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Cast overview, first billed only:
José Luis Ozores ...
Federico / 'Melenudo'
Antonio Ozores ...
Don Jenaro (Old Time Gentleman)
Estanislao (Man Talking To Mannequins) (as Manuel Gomez Bur)
Tony (Con Man)
Traveller #1 On Old Time Train
Felipe (Old Time Plumber)
Modern Plumber
Hipólito (Modern Pharmacist)
Perla Cristal ...
García (Practitioner)
Tony Soler ...
Basilisa (Modern Maid)
Conchita (Yeh-Yeh Girl) / Charleston Dancer / Tango Dancer / Cha-Cha-Cha Dancer (as Conchita Velasco)


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Release Date:

29 August 1966 (Spain)  »

Filming Locations:


Company Credits

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Technical Specs



| (Eastmancolor)
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Did You Know?


References Bonanza (1959) See more »


Hoy como ayer
Music by Augusto Algueró
Lyrics by Antonio Guijarro
Performed by Los Indonesios
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User Reviews

Where Woody Allen should have been inspired for "The Purple Rose of Cairo"
23 January 2002 | by (Madrid, Spain) – See all my reviews

Being known as the gross, commercial and unscrupulous director who made such Spanish blockbusters like "Los Bingueros", it is a big surprise to watch this singular early film from the usually under-rated Mariano Ozores.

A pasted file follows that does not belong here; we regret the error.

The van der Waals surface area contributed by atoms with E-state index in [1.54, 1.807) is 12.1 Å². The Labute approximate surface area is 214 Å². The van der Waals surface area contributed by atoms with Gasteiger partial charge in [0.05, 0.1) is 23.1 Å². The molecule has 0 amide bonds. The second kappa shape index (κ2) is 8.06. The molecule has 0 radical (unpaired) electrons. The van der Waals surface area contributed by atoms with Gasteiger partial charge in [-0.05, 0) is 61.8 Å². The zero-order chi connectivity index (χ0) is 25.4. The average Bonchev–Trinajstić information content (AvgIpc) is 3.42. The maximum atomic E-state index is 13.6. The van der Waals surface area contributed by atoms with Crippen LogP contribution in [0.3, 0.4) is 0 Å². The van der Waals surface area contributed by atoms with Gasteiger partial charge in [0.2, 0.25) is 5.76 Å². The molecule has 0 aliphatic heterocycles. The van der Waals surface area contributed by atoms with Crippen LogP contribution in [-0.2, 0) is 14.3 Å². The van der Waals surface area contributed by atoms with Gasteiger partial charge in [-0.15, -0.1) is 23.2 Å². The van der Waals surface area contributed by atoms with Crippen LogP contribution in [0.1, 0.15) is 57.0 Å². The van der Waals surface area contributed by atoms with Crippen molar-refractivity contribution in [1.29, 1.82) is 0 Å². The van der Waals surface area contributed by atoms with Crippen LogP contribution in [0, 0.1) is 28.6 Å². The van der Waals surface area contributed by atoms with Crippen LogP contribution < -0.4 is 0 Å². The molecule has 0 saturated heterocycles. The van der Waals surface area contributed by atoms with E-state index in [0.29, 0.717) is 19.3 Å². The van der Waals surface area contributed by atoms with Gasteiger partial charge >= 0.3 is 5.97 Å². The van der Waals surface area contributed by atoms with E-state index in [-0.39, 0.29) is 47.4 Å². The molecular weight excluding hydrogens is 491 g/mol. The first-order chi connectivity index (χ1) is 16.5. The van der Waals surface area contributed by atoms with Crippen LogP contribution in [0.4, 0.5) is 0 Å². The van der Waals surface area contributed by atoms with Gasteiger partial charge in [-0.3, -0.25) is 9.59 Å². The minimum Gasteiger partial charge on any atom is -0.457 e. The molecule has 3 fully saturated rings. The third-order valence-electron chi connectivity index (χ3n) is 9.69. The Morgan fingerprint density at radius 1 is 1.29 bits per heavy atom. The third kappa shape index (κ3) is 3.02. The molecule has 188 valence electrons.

The film is a reflection on time: which things keep on chanching forever and which ones seem to stand still. The interesting thing about this is the way of carrying this task: The films starts with a person watching slides which portray Spain in the past. Then, all of the sudden, like in Woody Allen´s "Purple Rose of Cairo", a character in one of the slides - the great Antonio Ozores - comes to life. He steps out of the slide and starts talking to the perplexed man. What comes next is a long walk through various parts of Spain with Antonio Ozores explaining how things were in the past. This is illustrated by vintage footage that the experienced editor Pedro del Rey (a man who worked with Buñuel, Saura and Ferreri) blends beautifully with present-time images with an all-star Spanish cast rarely seen together on any film made during that period. Curious film, wouldn´t you say?

Don´t expect me to criticise the rest of Ozores´ work. I think most of his films are really funny and are perfect in the sense that they fully achieve their goals. But I feel it is important to know that this director had his ambitions and a knowledge of film techniques that, in a way, appear in his later, always underrated movies.

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